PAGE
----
Tuesday, February 23, 2010

Happy February

Hello from the longest shortest month of the year.

I hope you're seeing the slow, subtle signs of spring thaw like we are here. I'm starting to believe that winter won't last forever, Narnia-style, after all.

My parents' (and my) longtime neighbor just passed away well into his 90s. He was generally in great health, but he slipped and fell in the grocery store, breaking 6 ribs. His body wasn't in any shape to rebound from that. I keep thinking about that, how a body that has had the fortitude to survive over 90 years can be undone so quickly. It's also strange to think of him as mortal--he's been old as long as I've been alive; I never thought of him as being able to depart the earth even if he wanted to.

I've been contemplative about that and about bodies in general. Corporeality is loosely the subject of my second poetry manuscript, which I'm working on now. It's alternating between blissfully easy and painfully hard to write. A lot of new existential questions were just raised by my finally reading Jhumpa Lahiri's Unaccustomed Earth. It made me miss Boston terribly.

I've slacked off on my reading of new poetry lately, so I'm afraid I can't recommend anything fresh and exciting. Musically, there's plenty of love to go around. Daniel Bjarnason's Processions has been getting a lot of love from my speakers, and I've spent a lot of time thinking about Scout Niblett's The Calcination of Scout Niblett, along with breaking in Xiu Xiu's newest album.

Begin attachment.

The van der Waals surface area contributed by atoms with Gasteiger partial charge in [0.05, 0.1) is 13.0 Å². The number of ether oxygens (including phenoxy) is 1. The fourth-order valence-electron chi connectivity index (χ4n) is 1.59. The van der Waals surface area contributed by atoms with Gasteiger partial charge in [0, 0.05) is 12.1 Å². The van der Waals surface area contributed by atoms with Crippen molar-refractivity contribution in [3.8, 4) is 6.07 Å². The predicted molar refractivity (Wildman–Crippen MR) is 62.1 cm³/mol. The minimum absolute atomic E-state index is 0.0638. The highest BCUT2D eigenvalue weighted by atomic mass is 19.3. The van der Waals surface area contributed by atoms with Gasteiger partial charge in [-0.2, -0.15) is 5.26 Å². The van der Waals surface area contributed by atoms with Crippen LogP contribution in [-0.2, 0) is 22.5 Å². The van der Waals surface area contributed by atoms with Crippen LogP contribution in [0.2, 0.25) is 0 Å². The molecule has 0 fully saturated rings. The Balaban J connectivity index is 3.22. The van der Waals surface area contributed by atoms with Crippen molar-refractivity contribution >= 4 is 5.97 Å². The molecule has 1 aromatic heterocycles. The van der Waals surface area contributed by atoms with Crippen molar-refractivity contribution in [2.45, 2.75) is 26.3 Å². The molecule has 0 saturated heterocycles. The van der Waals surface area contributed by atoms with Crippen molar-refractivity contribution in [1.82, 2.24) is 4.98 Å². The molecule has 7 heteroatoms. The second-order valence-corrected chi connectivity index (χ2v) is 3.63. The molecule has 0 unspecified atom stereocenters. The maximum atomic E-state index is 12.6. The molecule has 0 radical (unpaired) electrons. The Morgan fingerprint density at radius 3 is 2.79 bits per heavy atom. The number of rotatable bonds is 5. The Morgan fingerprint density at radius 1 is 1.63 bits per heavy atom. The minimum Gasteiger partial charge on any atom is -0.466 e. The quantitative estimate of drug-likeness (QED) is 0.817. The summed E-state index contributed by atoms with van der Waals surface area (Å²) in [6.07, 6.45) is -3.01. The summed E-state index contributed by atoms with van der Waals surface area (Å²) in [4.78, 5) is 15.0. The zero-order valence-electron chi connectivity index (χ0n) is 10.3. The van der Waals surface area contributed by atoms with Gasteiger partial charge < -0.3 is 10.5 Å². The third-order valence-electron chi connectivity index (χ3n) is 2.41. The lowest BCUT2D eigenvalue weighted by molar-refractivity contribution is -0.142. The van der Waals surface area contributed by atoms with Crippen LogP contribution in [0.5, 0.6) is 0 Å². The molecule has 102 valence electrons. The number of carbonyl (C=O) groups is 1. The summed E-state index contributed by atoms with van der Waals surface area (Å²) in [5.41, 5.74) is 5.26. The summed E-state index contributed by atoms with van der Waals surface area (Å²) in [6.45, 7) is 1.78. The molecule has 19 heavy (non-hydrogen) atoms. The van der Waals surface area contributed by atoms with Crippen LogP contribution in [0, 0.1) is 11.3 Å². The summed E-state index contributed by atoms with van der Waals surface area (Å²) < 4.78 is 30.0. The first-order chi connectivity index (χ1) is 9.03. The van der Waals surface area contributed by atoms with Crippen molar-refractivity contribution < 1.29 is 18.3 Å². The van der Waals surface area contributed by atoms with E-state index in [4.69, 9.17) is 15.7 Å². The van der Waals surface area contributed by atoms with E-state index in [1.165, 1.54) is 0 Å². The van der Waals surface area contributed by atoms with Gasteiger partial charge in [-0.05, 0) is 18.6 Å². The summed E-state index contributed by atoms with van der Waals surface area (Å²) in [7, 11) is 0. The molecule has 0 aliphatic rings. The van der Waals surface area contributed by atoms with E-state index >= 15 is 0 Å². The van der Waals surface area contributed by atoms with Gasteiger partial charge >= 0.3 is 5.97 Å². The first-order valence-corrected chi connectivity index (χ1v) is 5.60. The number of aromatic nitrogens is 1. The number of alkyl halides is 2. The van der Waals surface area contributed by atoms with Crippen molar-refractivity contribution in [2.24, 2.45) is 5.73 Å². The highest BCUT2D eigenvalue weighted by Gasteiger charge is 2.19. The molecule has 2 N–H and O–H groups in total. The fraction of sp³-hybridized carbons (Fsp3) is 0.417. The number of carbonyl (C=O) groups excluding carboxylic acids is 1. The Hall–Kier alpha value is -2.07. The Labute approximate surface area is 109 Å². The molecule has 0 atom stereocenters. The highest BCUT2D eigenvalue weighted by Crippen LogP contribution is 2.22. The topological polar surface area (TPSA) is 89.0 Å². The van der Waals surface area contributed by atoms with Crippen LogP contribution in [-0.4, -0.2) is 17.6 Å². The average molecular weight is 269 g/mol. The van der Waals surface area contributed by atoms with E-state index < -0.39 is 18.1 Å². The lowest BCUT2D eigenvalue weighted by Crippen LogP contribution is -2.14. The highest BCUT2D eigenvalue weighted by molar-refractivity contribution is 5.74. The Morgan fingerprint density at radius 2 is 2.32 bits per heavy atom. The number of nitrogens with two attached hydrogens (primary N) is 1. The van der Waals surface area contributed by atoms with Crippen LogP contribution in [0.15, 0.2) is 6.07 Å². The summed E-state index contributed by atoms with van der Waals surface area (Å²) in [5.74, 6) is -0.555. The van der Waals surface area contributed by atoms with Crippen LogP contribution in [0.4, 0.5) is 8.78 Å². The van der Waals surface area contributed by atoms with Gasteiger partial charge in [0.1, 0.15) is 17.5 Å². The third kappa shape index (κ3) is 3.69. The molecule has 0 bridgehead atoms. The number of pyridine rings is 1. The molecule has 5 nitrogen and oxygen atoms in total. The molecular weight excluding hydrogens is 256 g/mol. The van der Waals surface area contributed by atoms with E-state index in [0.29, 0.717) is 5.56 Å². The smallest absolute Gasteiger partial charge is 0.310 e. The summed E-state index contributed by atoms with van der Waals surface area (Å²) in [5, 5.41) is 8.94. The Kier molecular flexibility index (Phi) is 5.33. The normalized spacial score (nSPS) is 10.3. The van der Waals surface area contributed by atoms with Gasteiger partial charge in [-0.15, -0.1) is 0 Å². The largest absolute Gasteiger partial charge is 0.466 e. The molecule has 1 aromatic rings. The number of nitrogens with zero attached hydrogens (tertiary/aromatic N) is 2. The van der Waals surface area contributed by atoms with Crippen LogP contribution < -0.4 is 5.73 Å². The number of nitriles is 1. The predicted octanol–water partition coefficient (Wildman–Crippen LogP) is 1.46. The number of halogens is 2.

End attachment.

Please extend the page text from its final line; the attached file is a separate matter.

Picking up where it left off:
Take care, everyone, and enjoy whatever sun comes.

Tuesday, February 9, 2010

Last post today, I promise

Ocean 2010 is out and full of wonderful images and words about the ocean. Some are scientific and some are more interpretive. I have a short story in there that falls in the latter category. This is the first publication from my series of mermaid short stories, so I'm excited for that. When I wrote the story, "Swim Back," I was thinking about love and music--the story heavily involves Arvo Pärt's "Tabula Rasa"--but Ocean's editor, Diane Buccheri, was creative and saw ecological meaning in the story as well. I think that came naturally from my love of the ocean.

While I'm on the subject of the ocean, Oceana.  I can't afford charitable donations as often as I'd like. but I do give something to Oceana when I can. If you're an ocean-lover and have a few dollars to spare, that's a good place for your dollars to go.

Perhaps there's all this ocean in this post because I. miss. the. ocean. Thinking about Oceana reminds me of last spring, when I was teaching at Salem State College and also working in Quincy, MA, making for long, long drives. On the drive to and from Salem, I would pass the ocean, and it would always take my breath away, even though I was sleep-deprived and it was early and I was always looking at it through dirty auto glass. Sometimes, usually on especially good or especially bad days (It's funny how they're interchangeable to a certain extent), I'd stop for as long as I could without being late. There weren't any beaches on the route, but there was a pier, and I'd park at the ubiquitous Dunkin Donuts and walk to the pier to commune a bit with the water.  I think during those months, I was more glad for the ocean than ever.

My latest Pandora station

is here.

a correction and a link

In my last post, I referred to VenusZine and VenusZine.com being gone. But oh, no. You can't keep a good woman down; both were simply on hiatus. There's life at the website and there will be even more on shelves at your local bookseller soon (April, I think), so yay.

And here is a recent interview with my former professor and perpetual writer/editor extraordinaire, Kate Bernheimer. I really hope this woman wills me her imagination...